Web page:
ANTA NASA Seed Galaxy Performance Review

ANTA makes some great performance products. The NASA SEED GALAXY just isn’t one of them.


ANTA NASA SEED GALAXY AVAILABLE NOW AT FAMUJI SNEAKER


The traction isn’t bad, but it isn’t great. It’s somewhere in between. To keep it short and sweet: inconsistent.

When the shoe gripped things were good, obviously. But there were times when the traction would just give out, dust or not. It was weird and unreliable. Even when the outsole gripped it didn’t have the traditional bite that you’d expect solid traction to provide.

It could be due to the pattern being flat in most areas, but I’ve had similar patterns perform really well. I couldn’t pinpoint what went wrong. I just know that the outsole wasn’t what I’ve come to expect from ANTA basketball products.

The midsole is very thick and you notice it right away. Yes, the shoe gives something like the LeBron 15 a run for its money in terms of how high off the ground you feel.

Dense is the best way I can describe the platform. The foam seems to be some type of polyurethane, but that is just a guess and not a fact. It’s described as something that offers high rebound and impact protection but I didn’t get that from the shoe at all.

Instead, I was sitting higher off the floor than I think I’ve ever felt while the transition was extremely clunky and slappy — to the point where I could be heard coming down the court. There is nothing sneaky about these sneakers, your opponent will hear your coming from a mile away.

The build is one of the nicer aspects of the shoe because it’s a full knit. There is a nylon layer glued directly onto the backside of the knit so it isn’t like what we saw on the ANTA KT3. While this could be seen as a drawback to some, it still allows the knit to move and maneuver like a knit would but with the added strength of something like a leather. This also allows for very little stretch within the upper itself for a little more support while sitting atop that high-standing midsole.

True to size is what I’d suggest for anyone interested in grabbing a pair. Wide footers, you might be good going true to size as well, but this is one of those times when you’ll be taking a risk since there isn’t anywhere for you to be able to try them on in-store — at least not here in the U.S.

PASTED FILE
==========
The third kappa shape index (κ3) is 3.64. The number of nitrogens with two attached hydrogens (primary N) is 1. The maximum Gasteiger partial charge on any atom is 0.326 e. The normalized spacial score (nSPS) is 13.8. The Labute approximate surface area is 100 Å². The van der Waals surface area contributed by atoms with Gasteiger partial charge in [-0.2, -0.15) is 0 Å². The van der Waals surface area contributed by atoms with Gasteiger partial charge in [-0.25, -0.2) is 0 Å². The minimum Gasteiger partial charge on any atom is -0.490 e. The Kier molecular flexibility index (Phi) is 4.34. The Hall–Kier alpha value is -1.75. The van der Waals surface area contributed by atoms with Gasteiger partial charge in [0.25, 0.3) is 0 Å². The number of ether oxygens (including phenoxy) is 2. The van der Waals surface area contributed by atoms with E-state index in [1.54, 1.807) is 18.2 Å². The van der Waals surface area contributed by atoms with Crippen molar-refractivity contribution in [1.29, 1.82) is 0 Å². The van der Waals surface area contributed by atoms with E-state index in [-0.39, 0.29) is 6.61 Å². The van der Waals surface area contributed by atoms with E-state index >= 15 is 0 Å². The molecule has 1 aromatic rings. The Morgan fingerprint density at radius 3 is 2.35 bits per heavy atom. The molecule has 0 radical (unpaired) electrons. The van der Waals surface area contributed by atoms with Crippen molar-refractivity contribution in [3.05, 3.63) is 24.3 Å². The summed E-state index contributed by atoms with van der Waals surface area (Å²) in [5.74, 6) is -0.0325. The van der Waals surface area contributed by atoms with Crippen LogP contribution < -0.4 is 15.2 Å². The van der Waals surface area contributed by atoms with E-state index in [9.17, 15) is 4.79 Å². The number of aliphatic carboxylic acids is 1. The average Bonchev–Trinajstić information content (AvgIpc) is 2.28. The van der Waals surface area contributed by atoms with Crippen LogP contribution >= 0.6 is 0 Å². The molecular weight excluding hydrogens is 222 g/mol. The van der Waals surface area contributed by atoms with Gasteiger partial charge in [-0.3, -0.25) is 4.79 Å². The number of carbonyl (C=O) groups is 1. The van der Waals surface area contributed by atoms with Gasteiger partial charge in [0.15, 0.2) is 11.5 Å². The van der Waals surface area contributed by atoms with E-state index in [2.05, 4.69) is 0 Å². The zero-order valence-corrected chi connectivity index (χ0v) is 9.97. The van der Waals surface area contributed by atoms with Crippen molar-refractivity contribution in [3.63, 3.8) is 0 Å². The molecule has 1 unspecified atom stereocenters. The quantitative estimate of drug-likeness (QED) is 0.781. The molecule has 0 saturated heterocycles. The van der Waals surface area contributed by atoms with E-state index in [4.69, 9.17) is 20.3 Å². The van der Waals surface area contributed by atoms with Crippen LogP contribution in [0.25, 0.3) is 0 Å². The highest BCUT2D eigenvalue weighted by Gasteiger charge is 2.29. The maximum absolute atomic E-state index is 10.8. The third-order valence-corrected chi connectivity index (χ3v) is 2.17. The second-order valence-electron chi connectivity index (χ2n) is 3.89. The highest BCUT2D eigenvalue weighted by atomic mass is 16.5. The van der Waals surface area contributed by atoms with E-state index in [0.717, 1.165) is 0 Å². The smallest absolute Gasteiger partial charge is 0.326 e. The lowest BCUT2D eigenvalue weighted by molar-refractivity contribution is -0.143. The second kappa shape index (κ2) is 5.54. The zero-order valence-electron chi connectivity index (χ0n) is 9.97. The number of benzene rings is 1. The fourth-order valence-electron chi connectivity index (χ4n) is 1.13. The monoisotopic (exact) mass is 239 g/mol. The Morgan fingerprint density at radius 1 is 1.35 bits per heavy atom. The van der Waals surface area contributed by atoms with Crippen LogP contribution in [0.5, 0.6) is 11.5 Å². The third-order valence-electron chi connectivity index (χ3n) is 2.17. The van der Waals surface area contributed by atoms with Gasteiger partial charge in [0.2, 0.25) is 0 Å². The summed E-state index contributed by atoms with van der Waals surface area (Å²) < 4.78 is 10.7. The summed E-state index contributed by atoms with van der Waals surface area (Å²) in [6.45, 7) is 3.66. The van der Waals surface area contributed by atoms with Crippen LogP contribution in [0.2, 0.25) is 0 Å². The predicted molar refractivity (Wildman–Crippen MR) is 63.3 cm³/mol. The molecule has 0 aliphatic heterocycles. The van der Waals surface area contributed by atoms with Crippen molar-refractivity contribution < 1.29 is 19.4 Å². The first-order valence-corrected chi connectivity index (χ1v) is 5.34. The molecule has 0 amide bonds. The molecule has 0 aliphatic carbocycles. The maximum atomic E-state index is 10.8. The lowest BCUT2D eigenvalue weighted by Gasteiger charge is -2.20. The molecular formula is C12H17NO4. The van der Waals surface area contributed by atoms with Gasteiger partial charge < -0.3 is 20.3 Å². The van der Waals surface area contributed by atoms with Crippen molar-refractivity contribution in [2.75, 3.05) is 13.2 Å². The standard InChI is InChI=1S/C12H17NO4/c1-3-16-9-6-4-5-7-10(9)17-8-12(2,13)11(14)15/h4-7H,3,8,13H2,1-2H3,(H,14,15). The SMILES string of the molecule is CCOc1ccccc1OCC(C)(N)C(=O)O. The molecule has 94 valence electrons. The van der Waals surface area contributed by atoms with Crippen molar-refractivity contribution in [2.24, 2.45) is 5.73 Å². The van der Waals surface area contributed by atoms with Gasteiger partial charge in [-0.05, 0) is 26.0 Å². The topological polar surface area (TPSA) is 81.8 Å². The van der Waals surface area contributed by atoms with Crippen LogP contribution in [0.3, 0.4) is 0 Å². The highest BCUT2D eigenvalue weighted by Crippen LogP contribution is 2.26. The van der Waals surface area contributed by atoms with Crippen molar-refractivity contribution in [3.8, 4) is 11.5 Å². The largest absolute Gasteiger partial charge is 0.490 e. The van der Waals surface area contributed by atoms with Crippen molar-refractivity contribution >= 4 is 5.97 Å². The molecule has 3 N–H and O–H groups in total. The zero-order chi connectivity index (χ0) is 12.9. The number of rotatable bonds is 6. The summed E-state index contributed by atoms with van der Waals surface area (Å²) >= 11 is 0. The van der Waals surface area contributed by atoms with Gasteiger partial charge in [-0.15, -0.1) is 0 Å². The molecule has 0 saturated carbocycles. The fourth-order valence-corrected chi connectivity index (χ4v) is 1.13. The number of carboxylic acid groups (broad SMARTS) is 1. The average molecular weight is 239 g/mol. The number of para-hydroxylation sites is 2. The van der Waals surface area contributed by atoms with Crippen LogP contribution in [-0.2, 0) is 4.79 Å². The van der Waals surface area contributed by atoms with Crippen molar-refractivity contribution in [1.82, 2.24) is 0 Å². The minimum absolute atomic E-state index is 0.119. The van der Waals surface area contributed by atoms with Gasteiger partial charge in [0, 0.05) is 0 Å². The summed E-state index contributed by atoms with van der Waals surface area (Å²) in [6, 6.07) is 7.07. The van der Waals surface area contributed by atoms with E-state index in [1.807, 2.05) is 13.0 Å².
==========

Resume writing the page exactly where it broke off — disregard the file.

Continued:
Lockdown is very nice, something the shoe desperately needed with the ride being as high as it is. The lacing system is traditional so no real room for error there, but the brand added this dynamic x-strap to the shoe that I’d love to see on other shoes.

The straps are fairly independent, run under the foot/heel, and wrap up and around the ankle. Great concept and great implementation, however, the one drawback is that the material lining the ends of the straps is very thin fuse and when tying the shoe up the area will crunch/crumple up a bit causing me to have to readjust. This one issue caused something that was considered really cool but wound up making it really frustrating when I trying to get on the floor without hassle.

The support is pretty basic in terms of features offered. While the base isn’t wide, the lateral outrigger section definitely protrudes out further than something like the LeBron 15. Its midsole is wrapped along the lateral end in TPU — although I don’t feel this was needed with the foam being as firm as it is. A thin and flexible heel counter is in place which works well with the x-strap. However, without the x-strap in place I don’t feel that rubbery heel counter would be able to contain as well on its own.

This shoe feels like a novelty item rather than a high end performance shoe.

ANTA has made great strides in its design and performance offerings since I first started to test its models — the Rajon Rondo’s RR1 was my very first ANTA experience and the shoe has continued to impress every year since. That is, until this model.

The entire ANTA NASA line of footwear doesn’t seem to be performance driven in general but the shoes do appear be performance-inspired. Maybe that’s what the brand was going for? It’s hard for me to know since I’m not in China and I’m unsure as to how this shoe was presented and promoted. All I know is it was one of the most awkward shoes I’ve worn in a very long time.

I highly recommend ANTA’s Rondo and Klay Thompson models. The ANTA NASA SEED GALAXY? Not so much.

2 Comments

  1. Thankfully, I only wear these shoes casually – I watched the detailed look video over the summer and just had to buy a pair immediately. People passing by me always comment that they look like moon boots, and it’s always fun to show them the NASA branding. My Chinese friends, who are foreign exchange students, were also surprised to see them in the US, since Peak, Anta, Li-Ning, etc. aren’t sold locally.

    My only gripe about the shoe is that when tying them, I find that I have to pull horizontally and toward my toes, since the straps at the top move forward, and not up. If you pull your laces upwards, you’ll probably find that the straps will slip off the top of the tongue and collar area. You can actually almost see it happening in the performance review video around 3:20, when Nightwing is tying his left shoe.

    It took the shoes to arrive about two weeks after placing my order on Famuji (I live in Los Angeles). You’ll get an email receipt immediately, but the shoes didn’t actually ship until a week after I ordered. So, I’m a little spoiled by Amazon, Eastbay, etc., where my credit card doesn’t get charged until my product actually ships, but the shoes did actually arrive, so I’d say trust them and take the leap of faith – as long as you know your shoe size FOR SURE (as in, know your US, EU, AND CHN measurements and what numbers fit you perfectly.) Returns and exchanges if you get the wrong size are prohibitively expensive, so don’t mess this up.

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